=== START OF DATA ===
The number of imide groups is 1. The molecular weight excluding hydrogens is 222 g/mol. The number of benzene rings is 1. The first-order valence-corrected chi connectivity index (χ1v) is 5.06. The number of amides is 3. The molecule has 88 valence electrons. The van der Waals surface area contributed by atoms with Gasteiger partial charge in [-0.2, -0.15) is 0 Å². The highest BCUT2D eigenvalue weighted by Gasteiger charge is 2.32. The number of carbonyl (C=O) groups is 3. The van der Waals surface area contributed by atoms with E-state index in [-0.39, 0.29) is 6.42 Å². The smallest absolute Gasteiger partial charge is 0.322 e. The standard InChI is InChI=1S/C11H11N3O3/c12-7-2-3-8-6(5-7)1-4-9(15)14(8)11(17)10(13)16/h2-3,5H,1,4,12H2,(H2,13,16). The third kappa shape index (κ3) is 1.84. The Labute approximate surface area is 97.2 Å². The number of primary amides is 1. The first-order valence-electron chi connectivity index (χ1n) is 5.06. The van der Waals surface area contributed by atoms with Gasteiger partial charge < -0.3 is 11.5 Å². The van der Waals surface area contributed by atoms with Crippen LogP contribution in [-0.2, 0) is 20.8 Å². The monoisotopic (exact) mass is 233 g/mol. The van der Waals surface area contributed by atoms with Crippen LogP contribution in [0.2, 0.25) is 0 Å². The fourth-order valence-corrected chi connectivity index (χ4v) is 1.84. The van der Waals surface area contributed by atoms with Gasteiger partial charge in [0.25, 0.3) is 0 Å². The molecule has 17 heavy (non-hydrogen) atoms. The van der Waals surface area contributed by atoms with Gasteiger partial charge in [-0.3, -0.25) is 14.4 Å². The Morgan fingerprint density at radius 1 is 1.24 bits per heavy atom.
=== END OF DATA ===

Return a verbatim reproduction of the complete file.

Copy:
The number of imide groups is 1. The molecular weight excluding hydrogens is 222 g/mol. The number of benzene rings is 1. The first-order valence-corrected chi connectivity index (χ1v) is 5.06. The number of amides is 3. The molecule has 88 valence electrons. The van der Waals surface area contributed by atoms with Gasteiger partial charge in [-0.2, -0.15) is 0 Å². The highest BCUT2D eigenvalue weighted by Gasteiger charge is 2.32. The number of carbonyl (C=O) groups is 3. The van der Waals surface area contributed by atoms with E-state index in [-0.39, 0.29) is 6.42 Å². The smallest absolute Gasteiger partial charge is 0.322 e. The standard InChI is InChI=1S/C11H11N3O3/c12-7-2-3-8-6(5-7)1-4-9(15)14(8)11(17)10(13)16/h2-3,5H,1,4,12H2,(H2,13,16). The third kappa shape index (κ3) is 1.84. The Labute approximate surface area is 97.2 Å². The number of primary amides is 1. The first-order valence-electron chi connectivity index (χ1n) is 5.06. The van der Waals surface area contributed by atoms with Gasteiger partial charge < -0.3 is 11.5 Å². The van der Waals surface area contributed by atoms with Crippen LogP contribution in [-0.2, 0) is 20.8 Å². The monoisotopic (exact) mass is 233 g/mol. The van der Waals surface area contributed by atoms with Crippen LogP contribution in [0.2, 0.25) is 0 Å². The fourth-order valence-corrected chi connectivity index (χ4v) is 1.84. The van der Waals surface area contributed by atoms with Gasteiger partial charge in [0.25, 0.3) is 0 Å². The molecule has 17 heavy (non-hydrogen) atoms. The van der Waals surface area contributed by atoms with Gasteiger partial charge in [-0.3, -0.25) is 14.4 Å². The Morgan fingerprint density at radius 1 is 1.24 bits per heavy atom.